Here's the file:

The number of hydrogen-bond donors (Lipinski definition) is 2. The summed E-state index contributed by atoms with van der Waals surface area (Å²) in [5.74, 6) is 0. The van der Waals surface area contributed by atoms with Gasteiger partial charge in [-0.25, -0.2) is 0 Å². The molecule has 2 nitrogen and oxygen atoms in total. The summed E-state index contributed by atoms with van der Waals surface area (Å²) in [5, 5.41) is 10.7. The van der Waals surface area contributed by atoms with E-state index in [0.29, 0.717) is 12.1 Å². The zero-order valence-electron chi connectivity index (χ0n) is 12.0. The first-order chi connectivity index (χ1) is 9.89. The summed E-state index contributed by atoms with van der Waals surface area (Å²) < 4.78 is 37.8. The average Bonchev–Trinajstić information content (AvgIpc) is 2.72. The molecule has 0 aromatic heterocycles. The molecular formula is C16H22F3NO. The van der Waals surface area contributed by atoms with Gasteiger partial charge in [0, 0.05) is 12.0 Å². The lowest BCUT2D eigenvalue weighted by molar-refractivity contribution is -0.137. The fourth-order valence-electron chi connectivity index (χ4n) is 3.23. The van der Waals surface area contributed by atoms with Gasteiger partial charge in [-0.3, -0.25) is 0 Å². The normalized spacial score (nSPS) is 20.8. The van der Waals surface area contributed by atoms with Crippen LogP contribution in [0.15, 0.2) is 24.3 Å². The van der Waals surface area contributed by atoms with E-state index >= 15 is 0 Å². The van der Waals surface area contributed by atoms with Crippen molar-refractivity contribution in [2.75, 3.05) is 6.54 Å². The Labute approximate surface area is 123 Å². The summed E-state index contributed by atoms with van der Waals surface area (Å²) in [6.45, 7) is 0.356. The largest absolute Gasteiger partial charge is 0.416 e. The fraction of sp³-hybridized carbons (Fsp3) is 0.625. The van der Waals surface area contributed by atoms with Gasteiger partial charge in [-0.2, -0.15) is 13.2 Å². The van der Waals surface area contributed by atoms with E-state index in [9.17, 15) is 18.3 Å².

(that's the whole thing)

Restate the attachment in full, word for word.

The number of hydrogen-bond donors (Lipinski definition) is 2. The summed E-state index contributed by atoms with van der Waals surface area (Å²) in [5.74, 6) is 0. The van der Waals surface area contributed by atoms with Gasteiger partial charge in [-0.25, -0.2) is 0 Å². The molecule has 2 nitrogen and oxygen atoms in total. The summed E-state index contributed by atoms with van der Waals surface area (Å²) in [5, 5.41) is 10.7. The van der Waals surface area contributed by atoms with E-state index in [0.29, 0.717) is 12.1 Å². The zero-order valence-electron chi connectivity index (χ0n) is 12.0. The first-order chi connectivity index (χ1) is 9.89. The summed E-state index contributed by atoms with van der Waals surface area (Å²) < 4.78 is 37.8. The average Bonchev–Trinajstić information content (AvgIpc) is 2.72. The molecule has 0 aromatic heterocycles. The molecular formula is C16H22F3NO. The van der Waals surface area contributed by atoms with Gasteiger partial charge in [0, 0.05) is 12.0 Å². The lowest BCUT2D eigenvalue weighted by molar-refractivity contribution is -0.137. The fourth-order valence-electron chi connectivity index (χ4n) is 3.23. The van der Waals surface area contributed by atoms with Gasteiger partial charge in [-0.3, -0.25) is 0 Å². The normalized spacial score (nSPS) is 20.8. The van der Waals surface area contributed by atoms with Crippen LogP contribution in [0.15, 0.2) is 24.3 Å². The van der Waals surface area contributed by atoms with E-state index >= 15 is 0 Å². The van der Waals surface area contributed by atoms with Crippen molar-refractivity contribution in [2.75, 3.05) is 6.54 Å². The Labute approximate surface area is 123 Å². The summed E-state index contributed by atoms with van der Waals surface area (Å²) in [6.45, 7) is 0.356. The largest absolute Gasteiger partial charge is 0.416 e. The fraction of sp³-hybridized carbons (Fsp3) is 0.625. The van der Waals surface area contributed by atoms with Gasteiger partial charge in [-0.2, -0.15) is 13.2 Å². The van der Waals surface area contributed by atoms with E-state index in [9.17, 15) is 18.3 Å².